"Certainly one of the chief guarantees of freedom under any government, no matter how popular and respected, is the right of citizens to keep and bear arms. This is not to say that firearms should not be very carefully used and that definite safety rules of precaution should not be taught and enforced. But the right of citizens to bear arms is just one more guarantee against arbitrary government, one more safeguard against a tyranny which now appears remote in America, but which historically has proved to be always possible."
- Sen. Hubert H. Humphrey, 1960
godking
Chourico








Since: 20.10.02
From: Toronto

Since last post: 3939 days
Last activity: 3884 days
#7 Posted on
There is nothing fair about taxing people at a higher tax rate because they make more money.

The counter argument to this is as follows: the people who make more money have benefited more from living in the country and thus deserve to pay a little more back then the poor schmoe working at Wal-Mart.
-proletarian-
Chipolata








Since: 29.4.03

Since last post: 4089 days
Last activity: 4088 days
#8 Posted on
"It's easy to justify. There is nothing fair about taxing people at a higher tax rate because they make more money. Pure and simple"


Refer to Godking's response. But also, it isn't purely a question of fairness. Life isn't fair. But I honestly think that it's a question of human decency that someone who has so much contribute more to society in the form of taxes than someone who isn't able to. That wealthy person has gained so much more from our society than your average Joe taxpayer, shouldn't he contribute a little more back?


When given the choice between higher taxes for the wealthy and no money for schools, medicare or other programs, I'll opt for the former over the latter anyday.
fuelinjected
Banger








Since: 12.10.02
From: Canada

Since last post: 3295 days
Last activity: 3295 days
#9 Posted on
Is it fair if you work your ass off your entire life to build yourself into a success and earn a lot of money only to have to pay more then some ignorant fuck, who blamed society for his lazyness and inability to make a good living?

I understand some people are less fortunate then others but please don't reward and promote ignorance by over-taxing people who actually made something of their lives.
Michrome
Head cheese








Since: 2.1.03

Since last post: 3866 days
Last activity: 2932 days
#10 Posted on | Instant Rating: 0.00


    That wealthy person has gained so much more from our society than your average Joe taxpayer, shouldn't he contribute a little more back?


Right, because the wealthy person is only wealthy because of luck, not hard work. It's easy to justify redistribution schemes when you attribute success to luck.

If you are talking about working full-time, 50 or more weeks a year, then there are more people doing that in the top 5 percent of households than in the bottom 20 percent. As Casey Stengel used to say, you can look it up. These are Census data, available on-line from the Current Population Survey, Table HINC-06.

While there are more than 19 million people working in households with incomes in the top 20 percent, there are fewer than 8 million people working in households in the bottom 20 percent. How much of an injustice is it that people who work get more money than people who don't work?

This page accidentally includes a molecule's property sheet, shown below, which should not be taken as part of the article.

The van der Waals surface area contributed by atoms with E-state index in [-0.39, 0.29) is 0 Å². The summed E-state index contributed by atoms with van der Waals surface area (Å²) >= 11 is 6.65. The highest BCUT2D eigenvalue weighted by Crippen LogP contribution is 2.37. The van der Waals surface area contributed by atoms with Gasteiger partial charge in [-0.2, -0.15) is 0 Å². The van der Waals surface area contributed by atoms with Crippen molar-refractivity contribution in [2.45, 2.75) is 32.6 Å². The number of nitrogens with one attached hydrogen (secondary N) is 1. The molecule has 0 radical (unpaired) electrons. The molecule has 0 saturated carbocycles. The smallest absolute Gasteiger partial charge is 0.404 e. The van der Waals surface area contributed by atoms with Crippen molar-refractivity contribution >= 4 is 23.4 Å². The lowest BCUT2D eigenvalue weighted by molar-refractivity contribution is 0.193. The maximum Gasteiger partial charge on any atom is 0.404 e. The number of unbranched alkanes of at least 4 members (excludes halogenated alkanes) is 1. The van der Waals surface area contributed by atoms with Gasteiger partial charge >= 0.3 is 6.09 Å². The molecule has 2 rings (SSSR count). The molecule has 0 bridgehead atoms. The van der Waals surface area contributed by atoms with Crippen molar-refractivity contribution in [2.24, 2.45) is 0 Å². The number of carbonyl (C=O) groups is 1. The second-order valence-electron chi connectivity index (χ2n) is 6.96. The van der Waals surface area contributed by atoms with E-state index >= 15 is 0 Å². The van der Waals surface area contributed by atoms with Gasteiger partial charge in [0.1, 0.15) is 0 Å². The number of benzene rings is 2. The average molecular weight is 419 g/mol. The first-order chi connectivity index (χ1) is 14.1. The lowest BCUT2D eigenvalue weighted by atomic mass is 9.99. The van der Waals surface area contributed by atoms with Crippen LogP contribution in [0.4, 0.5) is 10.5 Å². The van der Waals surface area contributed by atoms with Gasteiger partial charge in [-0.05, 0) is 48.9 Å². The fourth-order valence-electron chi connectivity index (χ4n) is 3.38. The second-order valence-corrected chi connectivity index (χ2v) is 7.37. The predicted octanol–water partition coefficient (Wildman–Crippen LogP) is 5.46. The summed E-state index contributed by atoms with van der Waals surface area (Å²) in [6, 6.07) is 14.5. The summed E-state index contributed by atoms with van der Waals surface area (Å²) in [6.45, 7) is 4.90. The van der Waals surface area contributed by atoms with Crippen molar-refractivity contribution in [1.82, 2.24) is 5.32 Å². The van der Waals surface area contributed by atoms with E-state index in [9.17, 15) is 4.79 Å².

If you are talking about working full-time, 50 or more weeks a year, then there are more people doing that in the top 5 percent of households than in the bottom 20 percent. As Casey Stengel used to say, you can look it up. These are Census data, available on-line from the Current Population Survey, Table HINC-06.

It may not be a breakthrough on the frontiers of economics to say that work pays, but it does. Among households in the bottom 20 percent in income, there are more than 13 million people who do not work at all and fewer than 8 million who do work, counting both full time and part time workers.

How do people live without working? Millions in the bottom 20 percent live on the money earned by other people who do work and whose income gets taxed to pay for the non-workers. In addition, more than 4 million families in the bottom fifth in income live on property income and nearly 6 million live on various forms of retirement income, including Social Security. (Table FINC-06)

How appalling is it that we give tax cuts to people that work?
godking
Chourico








Since: 20.10.02
From: Toronto

Since last post: 3939 days
Last activity: 3884 days
#11 Posted on
Is it fair if you work your ass off your entire life to build yourself into a success and earn a lot of money only to have to pay more then some ignorant fuck, who blamed society for his lazyness and inability to make a good living?

One could just as easily flip your bias and ask if it's fair for some trust-fund playboy who's never worked a day in his life and has had everything set out for him to pay an equal share to an immigrant barber who speaks poor English with three kids. One's richness in no way equates to moral rectitude and it's simplistic to assign it thusly.

Furthermore, even in the case of people who did work hard to build themselves into successes without screwing people over - those successes did not come about in a vacuum. They came about as a result of living in an orderly, secure and free country of liberty - which is maintained by a tax base. They have profited more greatly than others by the existence of these conditions, therefore they should contribute more to the tax base.